(106.) See, e.g., John Lande, Using Dispute System Design Methods to Promote Good-Faith Participation in Court-Connected Mediation Programs, 50 UCLA L. REV. 69, 78-80 (2002) (listing states and courts with good faith requirements); John P. McCrory, Mandated Mediation of Civil Cases in State Courts: A Litigant's Perspective on Program Model Choices, 14 OHIO ST. J. ON DISP. RESOL. 813, 848 & n.130 (1999) (describing good faith requirements in Ohio, Georgia, and Maine); Roselle L. Wissler, Court-Connected Mediation in General Civil Cases: What We Know from Empirical Research, 17 OHIO ST. J. ON DISP. RESOL. 641,658 (2002).

(107.) See Kathleen M. Scanlon, A Case for Judicial Accountability: When Courts Add a Settlement Detour to the Traditional Appellate "Path," 17 OHIO ST. J. ON DISP. RESOL. 379, 396 & n.71 (noting good faith requirements in the Second, Seventh, and First Circuits).

(108.) Carol L. Izumi & Homer C. La Rue, Prohibiting "Good Faith" Reports Under the Uniform Mediation Act: Keeping the Adjudication Camel out of the Mediation Tent, 2003 J. DISP. RESOL. 67, 76.

(109.) See id.

(110.) See Brazil, supra note 50, at 142-43.

(111.) Id. at 143.

(112.) See Edward F. Sherman, Court-Mandated Alternative Dispute Resolution: What Form of Participation Should Be Required?, 46 SMU L. REV. 2079, 2094 (1993).

(113.) Brazil, supra note 52, at 31-33.

(114.) Brazil, supra note 100, at 180.

(115.) See Reuben, supra note 53, at 1015.

(116.) 15 U.S.C. [subsection] 1601-1667 (2000).

(117.) See Mourning v. Family Publ'ns Serv., Inc., 411 U.S. 356, 363-64 (1973); Thomka v. A.Z. Chevrolet, Inc., 619 F.2d 246, 248 (3d Cir. 1980).

(118.) See 15 U.S.C. [section] 1640 (granting successful plaintiffs the right to seek attorneys' fees).

(119.) 531 U.S. 79, 83-84 (2000).

(120.) Id. at 90.

(121.) Randolph v. Green Tree Fin. Corp.-Ala., 178 F.3d 1149, 1158 (11th Cir. 1999).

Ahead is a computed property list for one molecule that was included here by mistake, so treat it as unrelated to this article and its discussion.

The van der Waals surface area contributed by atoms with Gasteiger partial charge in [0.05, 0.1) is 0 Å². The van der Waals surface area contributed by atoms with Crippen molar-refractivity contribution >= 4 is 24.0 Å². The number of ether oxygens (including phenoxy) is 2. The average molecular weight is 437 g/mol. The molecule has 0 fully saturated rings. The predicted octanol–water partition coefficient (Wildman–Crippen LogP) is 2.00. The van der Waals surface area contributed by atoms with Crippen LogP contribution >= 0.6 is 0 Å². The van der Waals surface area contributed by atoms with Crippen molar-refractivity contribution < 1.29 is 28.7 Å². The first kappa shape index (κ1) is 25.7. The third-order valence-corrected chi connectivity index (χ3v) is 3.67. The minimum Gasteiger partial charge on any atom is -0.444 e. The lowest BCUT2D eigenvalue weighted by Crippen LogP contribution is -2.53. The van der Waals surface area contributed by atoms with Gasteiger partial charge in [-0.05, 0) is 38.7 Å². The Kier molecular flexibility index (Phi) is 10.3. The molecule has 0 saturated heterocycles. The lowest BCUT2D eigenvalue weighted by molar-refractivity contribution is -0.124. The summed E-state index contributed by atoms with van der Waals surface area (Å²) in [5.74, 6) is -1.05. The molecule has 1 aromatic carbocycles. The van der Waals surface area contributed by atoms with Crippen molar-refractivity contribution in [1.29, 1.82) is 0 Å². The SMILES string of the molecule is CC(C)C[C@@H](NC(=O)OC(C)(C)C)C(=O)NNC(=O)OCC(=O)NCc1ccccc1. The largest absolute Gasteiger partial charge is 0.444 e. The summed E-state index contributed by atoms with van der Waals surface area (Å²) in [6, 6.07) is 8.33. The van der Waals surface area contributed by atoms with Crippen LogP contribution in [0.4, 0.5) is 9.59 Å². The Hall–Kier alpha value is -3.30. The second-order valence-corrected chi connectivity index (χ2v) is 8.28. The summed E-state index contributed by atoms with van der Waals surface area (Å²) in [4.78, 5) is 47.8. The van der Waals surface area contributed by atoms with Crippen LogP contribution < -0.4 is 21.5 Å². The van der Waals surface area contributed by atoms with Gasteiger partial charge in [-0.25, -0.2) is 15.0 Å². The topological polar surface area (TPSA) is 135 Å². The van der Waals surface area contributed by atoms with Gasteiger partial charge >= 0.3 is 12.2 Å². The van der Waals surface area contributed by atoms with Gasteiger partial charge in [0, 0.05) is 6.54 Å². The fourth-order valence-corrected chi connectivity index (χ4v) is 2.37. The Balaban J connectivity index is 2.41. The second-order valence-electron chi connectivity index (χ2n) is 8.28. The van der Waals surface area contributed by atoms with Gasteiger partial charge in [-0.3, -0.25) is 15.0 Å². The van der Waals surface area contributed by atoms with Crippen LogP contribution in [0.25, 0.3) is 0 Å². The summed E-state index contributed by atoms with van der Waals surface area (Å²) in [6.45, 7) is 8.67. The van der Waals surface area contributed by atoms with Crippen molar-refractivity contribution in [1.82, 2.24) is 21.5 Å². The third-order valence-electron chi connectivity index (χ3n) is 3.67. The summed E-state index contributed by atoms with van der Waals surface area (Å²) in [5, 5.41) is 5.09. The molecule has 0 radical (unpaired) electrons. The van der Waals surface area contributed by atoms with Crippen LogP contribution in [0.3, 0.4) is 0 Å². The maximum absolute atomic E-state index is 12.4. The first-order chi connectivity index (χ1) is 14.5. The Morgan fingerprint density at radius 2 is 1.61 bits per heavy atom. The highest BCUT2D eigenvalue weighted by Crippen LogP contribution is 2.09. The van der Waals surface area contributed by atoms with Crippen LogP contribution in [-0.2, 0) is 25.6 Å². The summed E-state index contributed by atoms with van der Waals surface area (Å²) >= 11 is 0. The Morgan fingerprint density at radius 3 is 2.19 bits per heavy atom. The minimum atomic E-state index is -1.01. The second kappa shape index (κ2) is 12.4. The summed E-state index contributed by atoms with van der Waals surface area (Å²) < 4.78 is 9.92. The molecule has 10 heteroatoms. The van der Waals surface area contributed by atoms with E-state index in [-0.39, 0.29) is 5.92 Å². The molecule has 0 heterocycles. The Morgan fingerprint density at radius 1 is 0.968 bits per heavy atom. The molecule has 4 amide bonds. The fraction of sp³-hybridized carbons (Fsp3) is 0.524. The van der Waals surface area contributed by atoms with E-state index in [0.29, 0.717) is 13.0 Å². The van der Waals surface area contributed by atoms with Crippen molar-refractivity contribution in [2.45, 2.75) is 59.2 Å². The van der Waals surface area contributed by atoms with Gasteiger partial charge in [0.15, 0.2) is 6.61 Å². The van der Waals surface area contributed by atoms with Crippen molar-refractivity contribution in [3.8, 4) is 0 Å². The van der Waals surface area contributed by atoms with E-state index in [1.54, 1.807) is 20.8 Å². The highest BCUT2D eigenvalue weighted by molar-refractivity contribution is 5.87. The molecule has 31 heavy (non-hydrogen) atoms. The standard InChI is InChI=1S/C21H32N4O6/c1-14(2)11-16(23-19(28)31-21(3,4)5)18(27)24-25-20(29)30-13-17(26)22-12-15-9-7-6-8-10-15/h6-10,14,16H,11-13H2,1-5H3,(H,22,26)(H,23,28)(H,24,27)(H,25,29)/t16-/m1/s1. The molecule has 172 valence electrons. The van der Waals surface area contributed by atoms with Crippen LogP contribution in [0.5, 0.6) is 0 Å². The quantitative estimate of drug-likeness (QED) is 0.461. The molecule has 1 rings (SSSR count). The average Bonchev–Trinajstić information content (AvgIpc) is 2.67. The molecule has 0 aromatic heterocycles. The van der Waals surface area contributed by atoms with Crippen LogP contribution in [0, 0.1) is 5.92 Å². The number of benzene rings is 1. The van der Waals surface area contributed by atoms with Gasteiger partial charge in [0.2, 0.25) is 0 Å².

(122.) 531 U.S. at 91-92; see id. at 94 (Ginsburg, J., dissenting) (emphasizing the adhesive nature of the clause).

(123.) 15 U.S.C. [subsection] 2301-2312 (2000).

(124.) Id. [section] 2310(a)(3).

(125.) See, e.g., Davis v. S. Energy Homes, Inc., 305 F.3d 1268, 1270 (11th Cir. 2002); Walton v. Rose Mobile Homes LLC, 298 F.3d 470, 471-72 (5th Cir. 2002); Wilson v. Waverlee Homes, Inc., 954 F. Supp. 1530, 1532 (M.D. Ala. 1997).

(126.) See, e.g., Davis, 305 F.3d at 1270; Walton, 298 F.3d at 479. But see, e.g., Wilson, 954 F. Supp. at 1539-40.

(127.) See Mace E. Gunter, Can Warrantors Make an End Run? The Magnuson-Moss Act and Mandatory Arbitration in Written Warranties, 34 GA. L. REV. 1483 (2000); Daniel G. Lloyd, The Magnuson-Moss Warranty Act v. The Federal Arbitration Act: The Quintessential Chevron Case, 16 LOY. CONSUMER L. REV. 1 (2003). But see Katie Wiechens, Arbitrating Consumer Claims Under the Magnuson-Moss Warranty Act, 68 U. CHI. L. REV. 1459 (2001).

(128.) MONT. CODE ANN. [section] 27-5-114(4) (1995) (prior to 1997 amendment); Doctor's Assocs., Inc. v. Casarotto, 517 U.S. 681,683 (1996).

(129.) Casarotto, 517 U.S. at 688.

(130.) Jean R. Sternlight, Mandatory Binding Arbitration and the Demise of the Seventh Amendment Right to a Jury Trial, 16 OHIO ST. J. ON DISP. RESOL. 669, 698-703 (2001); see also Stone, supra note 1, at 962-64.

(131.) See Jean R. Sternlight, As Mandatory Binding Arbitration Meets the Class Action, Will the Class Action Survive?, 42 WM. & MARY L. REV. 1, 28-31 (2000).